How your USDA Lender’s Status can Affect your FSA Loan

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FSA loans come from lenders, not the FSA as you might assume. Participating lenders must be approved by the FSA in order to write these loans. Despite their approval, though, different lenders can have different statuses from the FSA. Learn how the status can affect your FSA loan.

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The Standard Eligible Lender

All lenders offering FSA loans start off as a Standard Eligible Lender. In order to get this status, though, lenders must have experience in farm loans. This includes both writing and servicing them. The lender must also be able to prove to the FSA that they have the funds and capability to manage the funds.

In order for a lender to come standard eligible, they must pass the credit evaluation and standard evaluation by the state. The bank must also have an office that is near the farm that they are lending the funds for so that they can service the loan with ease.

All FSA lenders remain a standard lender until they reach the Certified Lender, which is the next step. In order to become a Certified Lender, the lender must write and service a specific number of loans and minimize their losses.

The Certified Lender

In order to become a Certified Lender, the bank must be a Standard Eligible Lender first. They must also service at least 10 FSA guaranteed loans as a standard lender. Of those loans, the lender must have closed at least 5 in the last 24 months.

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Of the guaranteed loans the lender wrote, the lender must have a loss that is no higher than 7% of the total. In addition, anyone that will be working with the FSA servicing must prove that they have undergone FSA training within the last year.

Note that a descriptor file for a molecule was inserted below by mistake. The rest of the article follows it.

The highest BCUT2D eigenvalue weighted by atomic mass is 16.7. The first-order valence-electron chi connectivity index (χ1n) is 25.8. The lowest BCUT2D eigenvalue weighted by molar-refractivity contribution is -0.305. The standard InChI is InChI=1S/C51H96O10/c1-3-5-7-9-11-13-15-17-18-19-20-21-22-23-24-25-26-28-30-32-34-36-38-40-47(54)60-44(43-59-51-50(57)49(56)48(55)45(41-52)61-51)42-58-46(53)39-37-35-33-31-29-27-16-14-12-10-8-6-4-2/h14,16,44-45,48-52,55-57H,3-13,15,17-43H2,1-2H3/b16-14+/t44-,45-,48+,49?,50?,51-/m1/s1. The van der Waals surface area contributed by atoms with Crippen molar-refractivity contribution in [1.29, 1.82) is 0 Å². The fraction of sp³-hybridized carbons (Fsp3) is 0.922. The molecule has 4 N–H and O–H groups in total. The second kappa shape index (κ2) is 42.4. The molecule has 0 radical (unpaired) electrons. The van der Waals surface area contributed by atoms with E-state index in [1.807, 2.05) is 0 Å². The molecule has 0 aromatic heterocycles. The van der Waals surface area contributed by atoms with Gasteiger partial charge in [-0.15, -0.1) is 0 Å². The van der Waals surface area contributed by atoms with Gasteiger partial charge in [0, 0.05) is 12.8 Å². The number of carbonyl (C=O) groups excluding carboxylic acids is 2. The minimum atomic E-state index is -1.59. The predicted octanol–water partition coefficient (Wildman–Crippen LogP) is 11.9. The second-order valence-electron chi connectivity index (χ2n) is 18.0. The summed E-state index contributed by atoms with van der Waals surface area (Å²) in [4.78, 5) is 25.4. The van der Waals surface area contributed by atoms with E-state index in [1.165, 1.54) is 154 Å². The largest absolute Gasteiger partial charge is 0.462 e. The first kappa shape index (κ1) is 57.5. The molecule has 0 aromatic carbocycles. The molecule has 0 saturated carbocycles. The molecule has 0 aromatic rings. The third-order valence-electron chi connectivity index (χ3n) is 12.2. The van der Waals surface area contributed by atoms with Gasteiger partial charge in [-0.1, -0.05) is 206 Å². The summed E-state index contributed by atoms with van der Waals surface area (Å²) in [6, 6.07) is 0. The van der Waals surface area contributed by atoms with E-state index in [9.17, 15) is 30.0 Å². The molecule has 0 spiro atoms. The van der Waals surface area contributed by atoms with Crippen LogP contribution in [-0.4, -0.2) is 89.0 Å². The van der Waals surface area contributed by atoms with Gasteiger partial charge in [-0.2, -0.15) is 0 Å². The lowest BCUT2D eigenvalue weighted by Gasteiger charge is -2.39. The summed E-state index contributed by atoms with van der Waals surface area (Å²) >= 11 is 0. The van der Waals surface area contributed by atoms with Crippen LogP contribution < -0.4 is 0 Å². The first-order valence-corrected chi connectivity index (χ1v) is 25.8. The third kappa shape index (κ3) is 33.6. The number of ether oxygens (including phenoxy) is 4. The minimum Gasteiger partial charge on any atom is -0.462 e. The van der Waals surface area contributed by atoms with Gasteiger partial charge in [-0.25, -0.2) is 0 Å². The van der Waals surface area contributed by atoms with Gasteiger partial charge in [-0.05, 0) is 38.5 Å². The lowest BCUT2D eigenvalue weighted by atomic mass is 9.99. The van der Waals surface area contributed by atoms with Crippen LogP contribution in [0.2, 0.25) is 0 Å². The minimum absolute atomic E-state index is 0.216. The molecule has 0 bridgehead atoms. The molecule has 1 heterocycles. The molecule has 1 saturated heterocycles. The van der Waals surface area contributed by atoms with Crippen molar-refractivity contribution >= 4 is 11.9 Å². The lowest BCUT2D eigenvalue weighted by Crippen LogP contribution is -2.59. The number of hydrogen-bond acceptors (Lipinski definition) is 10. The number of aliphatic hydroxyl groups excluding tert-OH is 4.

Certified lenders have the ability to tweak some of the processes, by using their own forms and even their own process as long as they meet FSA guidelines. This lender still has the FSA overseeing their procedures, but they are less involved than they are with the standard lender.

The Preferred Lender

The top status any FSA lender can have is the Preferred Lender. The Preferred Lender is one that already reached the Certified Lender status and does not have a loss that exceeds 3% of their portfolio. In addition, the Preferred Lender must have closed at least 20 FSA loans already.

Preferred Lenders have even more flexibility with the guidelines and procedures they use. Preferred lenders have priority when it comes to getting in line for FSA approval for individual loans. Lenders with this status have the fastest turnaround time, giving you the money you need much quicker.

Basically, the lender’s status controls how long your loan process may take and how much say the FSA has in the loan. You have a better chance of approval when you deal with a Preferred Lender as they have more leeway with the guidelines and procedures than the lenders in their other categories. You will get your money faster and possibly even pay lower closing costs because of the decreased administrative costs required.

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